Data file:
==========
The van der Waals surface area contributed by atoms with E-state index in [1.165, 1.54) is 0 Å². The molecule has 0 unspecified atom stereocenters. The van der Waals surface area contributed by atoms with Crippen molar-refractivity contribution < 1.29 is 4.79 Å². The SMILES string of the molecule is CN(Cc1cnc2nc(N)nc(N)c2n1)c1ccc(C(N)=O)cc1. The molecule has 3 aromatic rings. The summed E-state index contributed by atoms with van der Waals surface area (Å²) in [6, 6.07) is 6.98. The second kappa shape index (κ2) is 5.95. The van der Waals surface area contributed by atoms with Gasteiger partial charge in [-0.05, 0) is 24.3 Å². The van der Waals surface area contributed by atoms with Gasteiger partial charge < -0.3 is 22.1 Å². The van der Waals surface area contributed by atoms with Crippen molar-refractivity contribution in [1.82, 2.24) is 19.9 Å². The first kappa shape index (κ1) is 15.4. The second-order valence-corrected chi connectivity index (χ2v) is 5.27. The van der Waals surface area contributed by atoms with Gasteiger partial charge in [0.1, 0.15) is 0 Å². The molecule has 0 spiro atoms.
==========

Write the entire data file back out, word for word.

The van der Waals surface area contributed by atoms with E-state index in [1.165, 1.54) is 0 Å². The molecule has 0 unspecified atom stereocenters. The van der Waals surface area contributed by atoms with Crippen molar-refractivity contribution < 1.29 is 4.79 Å². The SMILES string of the molecule is CN(Cc1cnc2nc(N)nc(N)c2n1)c1ccc(C(N)=O)cc1. The molecule has 3 aromatic rings. The summed E-state index contributed by atoms with van der Waals surface area (Å²) in [6, 6.07) is 6.98. The second kappa shape index (κ2) is 5.95. The van der Waals surface area contributed by atoms with Gasteiger partial charge in [-0.05, 0) is 24.3 Å². The van der Waals surface area contributed by atoms with Gasteiger partial charge < -0.3 is 22.1 Å². The van der Waals surface area contributed by atoms with Crippen molar-refractivity contribution in [1.82, 2.24) is 19.9 Å². The first kappa shape index (κ1) is 15.4. The second-order valence-corrected chi connectivity index (χ2v) is 5.27. The van der Waals surface area contributed by atoms with Gasteiger partial charge in [0.1, 0.15) is 0 Å². The molecule has 0 spiro atoms.